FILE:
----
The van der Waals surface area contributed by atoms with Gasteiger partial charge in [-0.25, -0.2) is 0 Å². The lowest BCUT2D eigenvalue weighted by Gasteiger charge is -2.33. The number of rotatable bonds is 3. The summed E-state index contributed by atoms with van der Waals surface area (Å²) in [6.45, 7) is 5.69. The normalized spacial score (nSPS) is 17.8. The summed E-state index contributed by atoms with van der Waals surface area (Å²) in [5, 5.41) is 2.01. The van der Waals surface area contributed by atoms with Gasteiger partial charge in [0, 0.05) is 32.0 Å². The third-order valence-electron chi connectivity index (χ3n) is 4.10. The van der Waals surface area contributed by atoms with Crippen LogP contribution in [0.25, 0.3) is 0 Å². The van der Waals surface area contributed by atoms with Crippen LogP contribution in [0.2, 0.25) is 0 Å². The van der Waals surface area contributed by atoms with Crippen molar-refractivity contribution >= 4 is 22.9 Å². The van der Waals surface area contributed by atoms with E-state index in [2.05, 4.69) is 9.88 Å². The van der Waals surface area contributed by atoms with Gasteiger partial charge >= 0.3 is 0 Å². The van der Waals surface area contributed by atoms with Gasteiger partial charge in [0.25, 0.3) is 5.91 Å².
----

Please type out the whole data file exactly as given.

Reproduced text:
The van der Waals surface area contributed by atoms with Gasteiger partial charge in [-0.25, -0.2) is 0 Å². The lowest BCUT2D eigenvalue weighted by Gasteiger charge is -2.33. The number of rotatable bonds is 3. The summed E-state index contributed by atoms with van der Waals surface area (Å²) in [6.45, 7) is 5.69. The normalized spacial score (nSPS) is 17.8. The summed E-state index contributed by atoms with van der Waals surface area (Å²) in [5, 5.41) is 2.01. The van der Waals surface area contributed by atoms with Gasteiger partial charge in [0, 0.05) is 32.0 Å². The third-order valence-electron chi connectivity index (χ3n) is 4.10. The van der Waals surface area contributed by atoms with Crippen LogP contribution in [0.25, 0.3) is 0 Å². The van der Waals surface area contributed by atoms with Crippen LogP contribution in [0.2, 0.25) is 0 Å². The van der Waals surface area contributed by atoms with Crippen molar-refractivity contribution >= 4 is 22.9 Å². The van der Waals surface area contributed by atoms with E-state index in [2.05, 4.69) is 9.88 Å². The van der Waals surface area contributed by atoms with Gasteiger partial charge >= 0.3 is 0 Å². The van der Waals surface area contributed by atoms with Gasteiger partial charge in [0.25, 0.3) is 5.91 Å².